HOMECOMING OR BIRTHDAY – CBC BLOOD DRIVE IS A STIVERS CELEBRATION

Call it a homecoming or call it a birthday party. The annual Community Blood Center (CBC) blood drive at Stivers School for the Arts is always a celebration of the joy that comes with giving the gift of life. Just ask the now retired school nurse who started the drive, and he young students who now support it.
When former Stivers school nurse Monica Whitty retired from Dayton Public School last May she promised her colleagues she would return as a volunteer at the high school blood drive. She started the drive when she became the school nurse at Stivers more than 10 years ago and watched the drive grow. She linked her support of blood donations with her mission of building self-esteem among her students. They responded with 715 donations and 15 Red Cord Honor Program graduates.
At the Friday, Nov. 30 blood drive the torch officially passed to Peg Senne, the new school nurse and blood drive chairperson at Stivers. Monica was there to help greet students and steer them to registration. “I love it!” she said about serving as a volunteer. “It’s better, really because I don’t have to run off to manage a nursing situation in the building. It’s great, and I get to see my buddies.”
While Monica chats with parent volunteers Osha Godsey and Dawn Hopkins in the Donor Café, seniors Ashley Pavy and Samantha Riggs eat cookies and talk about their goal of earning a Red Cord to wear at graduation. Samantha qualified with her donation today, Ashley will need one more.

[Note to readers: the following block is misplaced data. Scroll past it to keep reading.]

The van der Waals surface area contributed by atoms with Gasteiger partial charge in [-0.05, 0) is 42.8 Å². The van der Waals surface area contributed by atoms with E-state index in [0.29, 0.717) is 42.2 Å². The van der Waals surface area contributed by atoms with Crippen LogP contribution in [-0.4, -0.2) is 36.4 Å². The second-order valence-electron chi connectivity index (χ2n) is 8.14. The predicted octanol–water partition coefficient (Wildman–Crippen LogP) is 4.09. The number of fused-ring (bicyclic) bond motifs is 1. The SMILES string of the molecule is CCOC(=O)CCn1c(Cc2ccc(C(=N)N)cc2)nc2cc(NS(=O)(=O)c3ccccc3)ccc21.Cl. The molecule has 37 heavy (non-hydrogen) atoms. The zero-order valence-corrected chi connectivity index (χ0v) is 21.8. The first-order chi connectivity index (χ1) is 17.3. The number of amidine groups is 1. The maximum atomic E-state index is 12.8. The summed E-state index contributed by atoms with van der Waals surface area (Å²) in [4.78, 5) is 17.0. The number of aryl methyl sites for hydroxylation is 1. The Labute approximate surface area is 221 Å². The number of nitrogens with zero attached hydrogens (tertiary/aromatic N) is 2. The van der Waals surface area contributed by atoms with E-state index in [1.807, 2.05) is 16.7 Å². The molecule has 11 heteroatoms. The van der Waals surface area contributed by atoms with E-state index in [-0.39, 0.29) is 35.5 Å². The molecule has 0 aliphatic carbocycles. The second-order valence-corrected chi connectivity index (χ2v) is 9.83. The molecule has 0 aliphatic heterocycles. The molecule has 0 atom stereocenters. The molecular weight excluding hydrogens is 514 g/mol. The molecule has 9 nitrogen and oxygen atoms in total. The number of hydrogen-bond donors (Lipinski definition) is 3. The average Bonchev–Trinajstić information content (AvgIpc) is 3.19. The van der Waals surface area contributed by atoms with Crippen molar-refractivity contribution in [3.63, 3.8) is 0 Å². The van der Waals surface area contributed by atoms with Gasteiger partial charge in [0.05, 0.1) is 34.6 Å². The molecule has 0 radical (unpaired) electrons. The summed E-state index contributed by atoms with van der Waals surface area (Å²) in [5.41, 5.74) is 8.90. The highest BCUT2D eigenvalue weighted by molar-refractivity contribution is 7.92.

Across the gym, a group of students gather on a set of bleachers, waiting to be called into screening. “I was a little nervous before I got here,” say first-time donor Noah LaChance. “But I’m not nervous anymore.” “I just want to do it to help,” says fellow first-time donor Devonta Rayford.
Senior Tra’chell Jones waits for screening with a handful of dollar bills pinned to her blouse. Today is her 18th birthday and she is “wearing” dollar bill birthday present from her friends. “I’ve been doing it since I was little, at home and at school,” she said. “I bring cupcakes for my friends.”
To Tra’chell, being able to give blood on her birthday is an added treat. “I did it on my birthday last year too,” she said. As an experienced blood donor, she is often in a position to give advice to classmates. “They ask me, did it hurt? How did you feel?” she said. “I told them it was a good thing afterward. I figured out I saved a life. That motivates me. It’s not a bad experience, you get to help people.”
As Tra’chell settles onto the cot ready to donate, Monica is visiting with junior Markita Cummings who is just finishing her donation. As Markita head to the Donor Café she describes her feeling as “awesome.” “Because this was my first time trying I was able to donate,” she explains. “The last two times I tried by crit level has been too low, but the third time’s the charm!”
Markita takes a sip of juice and smiles with satisfaction. “Now that I’ve done it, I feel really good. “I feel like I helped someone, so I’ll be doing it again.” It was the sense of accomplishment Monica Whitty always promised the students, and the commitment she always encouraged.

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